DETAILED DESCRIPTION OF THE PREFERRED EMBODIMENTS

“Octahedral-based” structures of materials of the present invention include any material based on the condensation of octahedra, including but not limited to perovskite structure type materials, Ruddlesden-Popper structure type materials, Aurivillius structure type materials, and combinations thereof (such as layered structure type materials).

“Solid solution” material as used herein refers to a composition in which the two compounds are completely soluble in each other over a range of compositions and two or more atoms readily substitute for each other on a given lattice site. The solids therefore exhibit the same crystal structure for all compositions” (The Physics and Chemistry of Materials; Gersten & Smith). Solid solutions include substitutional and interstitial solid solutions; the solid solutions of the invention are preferably substitutional solid solutions. The solid solutions of the invention may be crystalline (including semicrystalline) or amorphous.

“Ordered layered” material as used herein refers to a crystal composition in which the two compounds (e.g., the early transition metal and the late transition metal) occupy separate and distinct layers in a uniform and repeating pattern throughout the crystal. Such ordered layer materials can be produced by flux synthesis or hydrothermal synthesis as described herein.

“Energy source” as used herein refers to any energy source that could potentially excite electrons and cause catalysis, including but not limited to: a) solar energy and light; b) thermal energy, c) ultrasound energy, and d) mechanical (tribological) energy, and combinations thereof.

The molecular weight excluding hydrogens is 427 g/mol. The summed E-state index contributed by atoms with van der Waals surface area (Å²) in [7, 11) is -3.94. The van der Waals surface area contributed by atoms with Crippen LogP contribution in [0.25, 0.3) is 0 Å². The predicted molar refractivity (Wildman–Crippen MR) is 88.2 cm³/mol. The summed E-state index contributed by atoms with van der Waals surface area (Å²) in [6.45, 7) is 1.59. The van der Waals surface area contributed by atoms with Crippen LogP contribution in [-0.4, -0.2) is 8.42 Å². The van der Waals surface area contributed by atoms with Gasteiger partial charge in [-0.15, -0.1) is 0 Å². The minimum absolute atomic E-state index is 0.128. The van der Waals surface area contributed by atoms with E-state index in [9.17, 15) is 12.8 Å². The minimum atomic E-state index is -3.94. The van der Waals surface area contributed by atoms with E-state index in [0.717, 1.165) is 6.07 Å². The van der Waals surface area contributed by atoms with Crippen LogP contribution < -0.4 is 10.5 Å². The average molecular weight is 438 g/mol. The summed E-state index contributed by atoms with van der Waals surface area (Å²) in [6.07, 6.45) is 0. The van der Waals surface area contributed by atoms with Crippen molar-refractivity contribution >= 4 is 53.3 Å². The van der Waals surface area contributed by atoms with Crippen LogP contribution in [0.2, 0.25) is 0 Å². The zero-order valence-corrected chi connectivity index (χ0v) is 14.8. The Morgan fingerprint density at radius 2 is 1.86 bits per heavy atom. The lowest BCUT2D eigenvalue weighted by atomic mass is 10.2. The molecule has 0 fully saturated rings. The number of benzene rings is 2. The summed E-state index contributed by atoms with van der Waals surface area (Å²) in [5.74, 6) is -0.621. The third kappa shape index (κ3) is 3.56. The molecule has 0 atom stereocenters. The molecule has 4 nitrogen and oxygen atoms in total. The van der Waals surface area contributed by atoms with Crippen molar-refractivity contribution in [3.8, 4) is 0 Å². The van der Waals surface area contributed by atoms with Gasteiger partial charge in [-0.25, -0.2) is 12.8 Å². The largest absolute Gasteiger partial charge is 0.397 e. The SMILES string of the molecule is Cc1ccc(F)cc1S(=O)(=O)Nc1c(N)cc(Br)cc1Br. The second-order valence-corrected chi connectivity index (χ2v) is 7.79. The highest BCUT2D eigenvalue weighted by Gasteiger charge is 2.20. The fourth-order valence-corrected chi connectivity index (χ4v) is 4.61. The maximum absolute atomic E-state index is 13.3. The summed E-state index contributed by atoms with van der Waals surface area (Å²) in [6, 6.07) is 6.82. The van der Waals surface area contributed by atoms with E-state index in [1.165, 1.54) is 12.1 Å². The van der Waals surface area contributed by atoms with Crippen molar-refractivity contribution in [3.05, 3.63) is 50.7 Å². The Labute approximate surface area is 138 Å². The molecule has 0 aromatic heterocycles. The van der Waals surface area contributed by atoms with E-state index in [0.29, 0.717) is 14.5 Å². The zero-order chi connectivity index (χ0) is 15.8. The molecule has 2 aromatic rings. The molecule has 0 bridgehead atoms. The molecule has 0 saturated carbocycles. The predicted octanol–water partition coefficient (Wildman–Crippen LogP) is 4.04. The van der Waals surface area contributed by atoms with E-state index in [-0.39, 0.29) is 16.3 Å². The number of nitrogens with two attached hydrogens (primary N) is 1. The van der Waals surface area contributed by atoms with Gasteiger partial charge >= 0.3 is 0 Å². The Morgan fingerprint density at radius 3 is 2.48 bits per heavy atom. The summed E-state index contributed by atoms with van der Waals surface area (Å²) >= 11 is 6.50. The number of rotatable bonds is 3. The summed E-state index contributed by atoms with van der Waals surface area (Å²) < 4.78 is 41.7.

“Early transition metals” in this invention include but are not limited to Ta5+, Nb5+, Ti4+, and W6+, and have d-orbitals potentially higher than the H2/H2O redox couple.

“Late transition metals” in this invention include but are not limited to: Co3+, Fe2+, Ru2+, Os2+, Rh3+, Ir3+, Pd4+, Pt4+ and have t2g levels potentially lower than the O2/H2O redox couple, as judged by redox and predominance diagrams. In addition, their large d-orbital splittings place the eg levels either above or equivalent to the early transition metal d-orbitals.

The disclosures of all United States patent references cited herein are to be incorporated by reference herein in their entirety.

Overview. In order to enable photocatalytic applications for use with visible light, this chemical strategy is based on having combinations of late transition metal ions with a large d-orbital splitting (>2.0 eV) together with early transition metals. Shown in FIG. 1, selected early transition-metal d-orbitals have conduction bands above the H2/H2O redox couple, while the O p-orbitals fall far below the O2/H2O couple. In our new approach, a filled d-orbital (t2g level is added just below the O2/H2O couple to lower the band gap, and it is now possible for visible light to excite electrons from these t2g levels to the early transition-metal d-orbitals comprising the conduction band. Late transition metals have t2g levels potentially lower than the O2/H2O redox couple, as judged by redox and predominance diagrams. In addition, their large d-orbital splittings place the eg levels either above or equivalent to the early transition metal d-orbitals. Early transition metals have d-orbitals potentially higher than the H2/H2O redox couple. Thus, a combination of d0 and d6 transition metals in the solid effectively lowers the band gap to the visible region and maintains suitable energy positions with respect to both the H2/H2O and O2/H2O redox couples. This strategy also avoids partially filled or empty d-orbital states between the conduction and valence bands that could potentially function as competing electron-hole recombination centers.